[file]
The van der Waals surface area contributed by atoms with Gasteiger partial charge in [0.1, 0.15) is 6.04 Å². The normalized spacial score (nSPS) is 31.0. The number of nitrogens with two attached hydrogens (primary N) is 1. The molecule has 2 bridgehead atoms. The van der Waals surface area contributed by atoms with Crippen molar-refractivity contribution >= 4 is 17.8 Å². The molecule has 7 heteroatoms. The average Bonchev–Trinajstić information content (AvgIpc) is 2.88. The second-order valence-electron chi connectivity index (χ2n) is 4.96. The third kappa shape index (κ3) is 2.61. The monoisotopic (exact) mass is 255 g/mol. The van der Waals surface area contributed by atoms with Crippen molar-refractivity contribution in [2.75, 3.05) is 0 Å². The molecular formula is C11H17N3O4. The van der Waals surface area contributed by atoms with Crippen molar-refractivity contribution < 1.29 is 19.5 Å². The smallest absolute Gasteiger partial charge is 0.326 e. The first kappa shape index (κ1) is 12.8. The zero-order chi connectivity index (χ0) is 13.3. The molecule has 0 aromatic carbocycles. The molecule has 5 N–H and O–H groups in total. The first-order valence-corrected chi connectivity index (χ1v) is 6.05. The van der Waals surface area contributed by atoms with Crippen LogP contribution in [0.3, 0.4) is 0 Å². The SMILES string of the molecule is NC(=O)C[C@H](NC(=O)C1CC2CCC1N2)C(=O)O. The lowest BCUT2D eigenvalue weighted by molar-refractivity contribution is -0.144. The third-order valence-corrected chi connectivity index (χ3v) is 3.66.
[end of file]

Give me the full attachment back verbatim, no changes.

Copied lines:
The van der Waals surface area contributed by atoms with Gasteiger partial charge in [0.1, 0.15) is 6.04 Å². The normalized spacial score (nSPS) is 31.0. The number of nitrogens with two attached hydrogens (primary N) is 1. The molecule has 2 bridgehead atoms. The van der Waals surface area contributed by atoms with Crippen molar-refractivity contribution >= 4 is 17.8 Å². The molecule has 7 heteroatoms. The average Bonchev–Trinajstić information content (AvgIpc) is 2.88. The second-order valence-electron chi connectivity index (χ2n) is 4.96. The third kappa shape index (κ3) is 2.61. The monoisotopic (exact) mass is 255 g/mol. The van der Waals surface area contributed by atoms with Crippen molar-refractivity contribution in [2.75, 3.05) is 0 Å². The molecular formula is C11H17N3O4. The van der Waals surface area contributed by atoms with Crippen molar-refractivity contribution < 1.29 is 19.5 Å². The smallest absolute Gasteiger partial charge is 0.326 e. The first kappa shape index (κ1) is 12.8. The zero-order chi connectivity index (χ0) is 13.3. The molecule has 0 aromatic carbocycles. The molecule has 5 N–H and O–H groups in total. The first-order valence-corrected chi connectivity index (χ1v) is 6.05. The van der Waals surface area contributed by atoms with Crippen LogP contribution in [0.3, 0.4) is 0 Å². The SMILES string of the molecule is NC(=O)C[C@H](NC(=O)C1CC2CCC1N2)C(=O)O. The lowest BCUT2D eigenvalue weighted by molar-refractivity contribution is -0.144. The third-order valence-corrected chi connectivity index (χ3v) is 3.66.